Custom Search 1
Diahanne Rhiney's picture
Diahanne Rhiney
Inner strength: Myth or must-have?

THESE DAYS everyone from life coaches to motivational speakers seem to be talking about 'inner strength'. We live in a time of buzz words, back in the 80's it was all part of the sales and marketing trend; body language, how to influence people ('and make friends'), how to 'sell' yourself.

Speakers were usually successful white American businessmen. By the 1990's psychology had been fused into business and every office had posters of sunsets (remember the grey frames?) with quotes about imagination, motivation and the power of 'self affirmation'.

Nowadays, it is not unusual to see people of all ages reading self-help books. It is not unusual to meet a 25-year old who will tell you 'I'm a lifestyle coach'. Millions of people post motivational quotes on their Twitter pages everyday.

I enjoy this accessibility to positive thinking. Yet I sometimes fear we are getting too lost in the words to stop and really think about the meaning and practice.

As a psychologist, I like to strip away the poetry and focus on how we realistically, practically apply positivity to our daily lives. As my mother once turned and said to me after hearing a motivational quote 'well that sounds great, but what do you do with it?' I laughed, but I knew all too well what she was saying. Talk is talk: how do you actually implement it?

The concept of inner-strength is one that has been thrown around aplenty the past decade. The thing is, I believe it to be more than just a buzz word. I believe it to be a real attribute that needs to be learned, embodied and actualised for a full and happy life. In much the same way as a fitness fanatic goes to the gym and gains satisfaction from seeing his muscles grow, I believe we can feel healthier by honing our inner-strength muscles.

Our inner strength is the core of us. From this muscle, our decisions are made, our perceptions are created, our actions are formed. As a parent, a child, a manager, an employee, a partner and individual; knowing who you truly are 'at your core' is crucial.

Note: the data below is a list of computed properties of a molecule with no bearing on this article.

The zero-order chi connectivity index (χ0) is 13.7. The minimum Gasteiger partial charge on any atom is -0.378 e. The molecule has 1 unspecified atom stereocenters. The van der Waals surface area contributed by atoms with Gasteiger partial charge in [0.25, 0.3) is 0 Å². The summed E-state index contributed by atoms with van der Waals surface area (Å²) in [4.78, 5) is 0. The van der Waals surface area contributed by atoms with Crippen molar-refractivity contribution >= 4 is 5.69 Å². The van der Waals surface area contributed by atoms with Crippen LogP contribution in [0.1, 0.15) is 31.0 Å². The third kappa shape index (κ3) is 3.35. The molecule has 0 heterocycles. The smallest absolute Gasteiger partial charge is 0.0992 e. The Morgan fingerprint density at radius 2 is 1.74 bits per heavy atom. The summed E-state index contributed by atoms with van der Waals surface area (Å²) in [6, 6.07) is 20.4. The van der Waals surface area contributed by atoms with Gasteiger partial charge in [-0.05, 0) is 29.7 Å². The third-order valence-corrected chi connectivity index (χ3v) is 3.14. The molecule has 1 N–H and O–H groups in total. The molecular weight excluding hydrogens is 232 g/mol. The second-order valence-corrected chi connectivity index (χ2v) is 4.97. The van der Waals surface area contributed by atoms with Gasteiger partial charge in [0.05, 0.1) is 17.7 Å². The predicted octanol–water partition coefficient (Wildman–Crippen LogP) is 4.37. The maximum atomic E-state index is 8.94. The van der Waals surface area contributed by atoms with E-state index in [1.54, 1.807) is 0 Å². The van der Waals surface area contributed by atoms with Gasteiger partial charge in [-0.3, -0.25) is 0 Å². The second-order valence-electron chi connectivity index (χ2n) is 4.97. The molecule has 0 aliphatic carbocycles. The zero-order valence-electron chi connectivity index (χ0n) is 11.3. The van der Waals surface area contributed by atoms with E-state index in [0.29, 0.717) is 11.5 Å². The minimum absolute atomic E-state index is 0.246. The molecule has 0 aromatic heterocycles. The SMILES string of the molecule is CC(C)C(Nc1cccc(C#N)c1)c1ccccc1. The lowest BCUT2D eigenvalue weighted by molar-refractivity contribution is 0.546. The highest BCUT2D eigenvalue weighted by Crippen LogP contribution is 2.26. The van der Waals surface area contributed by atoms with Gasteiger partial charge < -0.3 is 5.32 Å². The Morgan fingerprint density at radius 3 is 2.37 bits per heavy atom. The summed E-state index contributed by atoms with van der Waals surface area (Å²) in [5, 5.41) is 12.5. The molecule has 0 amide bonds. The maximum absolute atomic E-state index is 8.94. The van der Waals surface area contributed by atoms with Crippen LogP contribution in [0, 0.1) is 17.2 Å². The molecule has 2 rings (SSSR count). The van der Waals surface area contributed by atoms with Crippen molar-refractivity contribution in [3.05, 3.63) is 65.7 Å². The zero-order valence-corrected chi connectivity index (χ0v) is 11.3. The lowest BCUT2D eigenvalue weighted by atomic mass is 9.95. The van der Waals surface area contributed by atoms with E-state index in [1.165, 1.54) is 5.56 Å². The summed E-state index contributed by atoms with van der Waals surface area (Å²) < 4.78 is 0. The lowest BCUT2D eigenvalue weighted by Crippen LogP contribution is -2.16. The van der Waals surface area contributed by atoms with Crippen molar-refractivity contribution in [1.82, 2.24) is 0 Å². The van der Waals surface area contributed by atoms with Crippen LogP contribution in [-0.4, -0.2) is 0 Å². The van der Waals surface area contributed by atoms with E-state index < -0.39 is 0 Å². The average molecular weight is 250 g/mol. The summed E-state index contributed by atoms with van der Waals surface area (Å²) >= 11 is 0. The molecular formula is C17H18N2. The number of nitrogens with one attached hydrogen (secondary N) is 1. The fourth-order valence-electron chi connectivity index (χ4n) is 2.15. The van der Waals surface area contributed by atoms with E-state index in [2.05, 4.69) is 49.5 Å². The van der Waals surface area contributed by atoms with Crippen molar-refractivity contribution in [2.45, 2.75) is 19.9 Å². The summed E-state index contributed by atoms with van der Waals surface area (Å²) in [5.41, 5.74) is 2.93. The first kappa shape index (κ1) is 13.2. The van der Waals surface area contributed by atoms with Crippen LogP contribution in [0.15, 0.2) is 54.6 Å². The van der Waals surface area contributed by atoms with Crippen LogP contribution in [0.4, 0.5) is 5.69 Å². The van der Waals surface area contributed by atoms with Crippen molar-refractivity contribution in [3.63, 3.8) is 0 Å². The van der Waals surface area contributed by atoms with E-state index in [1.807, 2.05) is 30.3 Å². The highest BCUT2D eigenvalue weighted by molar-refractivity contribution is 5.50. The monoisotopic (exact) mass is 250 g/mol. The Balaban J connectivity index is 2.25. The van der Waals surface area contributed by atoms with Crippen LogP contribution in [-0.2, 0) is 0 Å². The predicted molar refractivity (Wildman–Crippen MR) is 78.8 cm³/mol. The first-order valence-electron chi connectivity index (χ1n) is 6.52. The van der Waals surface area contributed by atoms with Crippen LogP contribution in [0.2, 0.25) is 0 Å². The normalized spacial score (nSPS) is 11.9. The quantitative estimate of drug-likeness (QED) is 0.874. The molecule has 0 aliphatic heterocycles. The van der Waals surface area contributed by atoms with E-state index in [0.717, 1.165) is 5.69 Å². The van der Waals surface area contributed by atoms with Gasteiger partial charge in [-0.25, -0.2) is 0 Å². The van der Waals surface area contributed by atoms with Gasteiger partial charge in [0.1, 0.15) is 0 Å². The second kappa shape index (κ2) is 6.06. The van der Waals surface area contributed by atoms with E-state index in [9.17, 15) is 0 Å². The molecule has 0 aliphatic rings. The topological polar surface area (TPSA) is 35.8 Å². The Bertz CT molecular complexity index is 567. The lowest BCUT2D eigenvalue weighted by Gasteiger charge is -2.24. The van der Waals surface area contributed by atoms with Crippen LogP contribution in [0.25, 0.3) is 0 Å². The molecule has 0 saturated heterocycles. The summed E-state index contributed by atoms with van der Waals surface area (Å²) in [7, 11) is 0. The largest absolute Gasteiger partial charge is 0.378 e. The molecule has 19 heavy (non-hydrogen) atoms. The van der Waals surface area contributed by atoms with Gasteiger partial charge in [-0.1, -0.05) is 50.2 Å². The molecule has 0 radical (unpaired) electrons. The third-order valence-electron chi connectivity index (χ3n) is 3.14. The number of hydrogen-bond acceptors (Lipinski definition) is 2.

I happen to know that if we work on strengthening our inner cores at a young age, we grow to make healthier decisions and react to life situations more confidently. You often hear adults saying 'if I'd known then what I know now...' That is because all too often we let our inner strength be shaped solely by life, rather than taking it upon ourselves to feed and nurture our own sense of self in preparation of life's challenges.

I am on the verge of launching a Domestic violence foundation that is borne from that belief. It's no secret that we are in the middle of a DV pandemic. Of the huge number of young girls aged between 15-23 affected by domestic violence (now approximately 1 in 4) over 50% are unaware that the abuse they endured was abnormal. I have spoken to hundreds of young people; many of them will tell you 'I thought it meant he loved me'.

Self-defence, refuges, prosecutions, are all reactions to behaviour. What if we could instil such a level of self-worth into teenagers that they readily identify unacceptable behaviour instantly?

I believe that establishing wholeness; that is, to understand your purpose, potential, your abilities (and your limitations), your weaknesses, your strengths and your standards for self is the most valuable route to living a contented life.

There are professionals, websites, books and all sorts of tools and mediums that will advise you on the importance of inner strength without truly teaching you the means to apply them. Let's start today. Right here and now I have two methods that you can try right away. More than this, come away and sit with your children, grandchildren, nieces and nephews and discuss. Teach them how to move towards wholeness.

1. Begin to unravel, and know, your self-worth

The conviction that you are a person of value living in a world that makes sense, with purpose. Know that you are a worthwhile person who is worthy and deserving of respect. Many of us exist without giving much thought to what is worthwhile. Begin with your values, what brings you happiness. You may feel that it is important to be honest, and decide that is one of your values. If you embody by that value then you have authenticity. Each time you are honest with yourself and with others your know you are being true to your values and your sense of self-worth will deepen. Take a pen and paper (or your iPad!) and begin with a list. Build on it, add to it, then learn it and live by it. It doesn't have to read like poetry and nobody else has to see it; what matters is that you know.

2. As Sylvia Plath said, 'Perhaps when we find ourselves wanting everything, it is because we are dangerously close to wanting nothing.'
Know exactly what you're goals are and why they are your goals. Don't be afraid to explore and be brutally real with yourself about what you want in life and why. It is vital to know and value your own direction (though life may guide, or push you, off the path at times), so that from it you can always steer true and return back.

Start today, and most of all pass on everything you learn and discover to the people around you. No matter how 'together' they may seem, we all need wholeness. It's a step in the right direction. As they say, the journey of a thousand miles begins with a single step.

Follow Diahanne on Twitter: @diahanneuk and

Facebook Comments